For those who haven’t realized what the noise is yet, it’s the buzz surrounding two new entries into the social media maelstrom. Eyjafjallajokull doesn’t compare to Hurricane *Fbmstwsflliytfs.
Apple has released a new social network for music junkies, Ping, to complement iTunes. Whoa.
Artists will have pages where they can post their favorite iTunes picks, post statuses and upload photos. Ping also has an app for the iPhone and iPod touch, so, yes, it’s mobile.
iTunes users can create pages for themselves as well. Similarly to artists’ pages, users can post their best music picks, and the site has a sidebar to show when favorite artists play live shows near the user. Tickets are only one click away.
The Recent Activity page will serve as a news feed, showing what users’ friends are reviewing and buying. Users can then buy those songs or albums directly from the Activity page.
Apple reported that over 1 million users have joined in the first 48 hours.
Slick, but it’s nowhere near perfect.
In fact, the real viability of the network remains to be seen, as problems have already cropped up: outrageous amounts of spam, fake celeb accounts, and difficult navigation, among the worst.
I’m wondering if Apple jumped the ship for the social media shore a little too far out at sea. Apple’s products represent a sort of simplicity, and intuitiveness that most other tech products do. Launching a buggy, stilted music social network could tarnish that image.
For Google Chrome browser users, mapping just became scary-realistic.
A new program called “The Wilderness Downtown” pairs Google Street View maps with an address of your childhood home (that users willingly enter).
A nondescript figure in a hoodie runs through and around the streets of the neighborhood where users grew up. At one point, users are asked to type in advice to their younger selves. Various views open and close in windows to the beat of “We Used to Wait,” by project collaborator Arcade Fire.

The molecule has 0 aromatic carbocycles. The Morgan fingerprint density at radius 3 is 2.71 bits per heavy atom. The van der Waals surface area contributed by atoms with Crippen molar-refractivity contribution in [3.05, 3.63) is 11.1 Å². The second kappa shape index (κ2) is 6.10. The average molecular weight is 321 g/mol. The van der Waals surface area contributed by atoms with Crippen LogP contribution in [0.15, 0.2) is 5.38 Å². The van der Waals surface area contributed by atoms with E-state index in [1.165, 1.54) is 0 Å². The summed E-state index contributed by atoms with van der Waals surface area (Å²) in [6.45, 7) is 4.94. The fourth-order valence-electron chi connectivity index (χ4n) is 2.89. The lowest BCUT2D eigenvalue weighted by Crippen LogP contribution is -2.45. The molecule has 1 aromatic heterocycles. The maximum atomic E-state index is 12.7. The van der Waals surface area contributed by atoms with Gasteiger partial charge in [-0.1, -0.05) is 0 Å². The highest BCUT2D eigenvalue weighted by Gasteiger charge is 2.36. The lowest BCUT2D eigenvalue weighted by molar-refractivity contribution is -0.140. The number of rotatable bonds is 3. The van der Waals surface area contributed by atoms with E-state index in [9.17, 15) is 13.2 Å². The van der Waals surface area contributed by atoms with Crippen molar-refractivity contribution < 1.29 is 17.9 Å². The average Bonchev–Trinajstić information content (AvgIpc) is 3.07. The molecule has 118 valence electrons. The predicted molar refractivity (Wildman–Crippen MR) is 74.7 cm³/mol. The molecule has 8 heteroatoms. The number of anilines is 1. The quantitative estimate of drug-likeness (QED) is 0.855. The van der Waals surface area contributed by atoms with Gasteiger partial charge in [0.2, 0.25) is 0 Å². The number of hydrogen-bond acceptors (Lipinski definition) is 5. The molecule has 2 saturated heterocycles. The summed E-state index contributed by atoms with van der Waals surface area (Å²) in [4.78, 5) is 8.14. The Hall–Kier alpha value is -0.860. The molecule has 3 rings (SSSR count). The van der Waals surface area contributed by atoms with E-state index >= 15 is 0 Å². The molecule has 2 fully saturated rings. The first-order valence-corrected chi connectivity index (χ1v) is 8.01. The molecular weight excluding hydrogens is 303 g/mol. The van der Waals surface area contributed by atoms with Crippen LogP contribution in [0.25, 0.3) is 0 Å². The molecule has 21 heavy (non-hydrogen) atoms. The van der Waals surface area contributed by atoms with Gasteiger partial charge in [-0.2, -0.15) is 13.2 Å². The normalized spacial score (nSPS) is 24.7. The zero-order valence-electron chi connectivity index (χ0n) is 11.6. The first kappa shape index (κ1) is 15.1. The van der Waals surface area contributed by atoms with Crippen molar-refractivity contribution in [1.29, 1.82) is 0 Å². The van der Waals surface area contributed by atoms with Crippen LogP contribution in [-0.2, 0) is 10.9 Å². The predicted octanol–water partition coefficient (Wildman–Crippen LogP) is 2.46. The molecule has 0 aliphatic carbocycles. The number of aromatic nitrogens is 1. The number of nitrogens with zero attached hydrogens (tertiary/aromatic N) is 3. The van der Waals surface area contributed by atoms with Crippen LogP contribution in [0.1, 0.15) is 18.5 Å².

Google has its hand in several social media-based stories of late.
The search giant – is that name even applicable anymore? The twelve-armed octopus named Google is reworking a deal with MySpace to cover search advertising.
MySpace is obviously feeling the pinch between Twitter and Facebook, and actually announced deals with both. MySpace users will now be able to sync their accounts to their Facebook pages and Twitter feeds.
Hopefully Facebook is battening down the hatches, because this social media hurricane is headed for a direct hit on their island.
Google is reportedly working on a homegrown rival to the Book, while another startup is flying quite a ways under the radar.
Concocted by four NYU students and funded by the masses who were willing to support it, Diaspora is headed for christening in ten days. The quartet raised over $200K via another fledgling, Kickstarter.
The new fish in the sea touts itself as the “privacy aware, personally controlled, do-it-all, open source social network.” Outsiders looking in are calling it the Anti-Facebook.
And these stirrings come as Facebook sets to release its first offerings in a retail store. Target will carry gift cards for Book of Faces.
Hurricane? Oh yeah.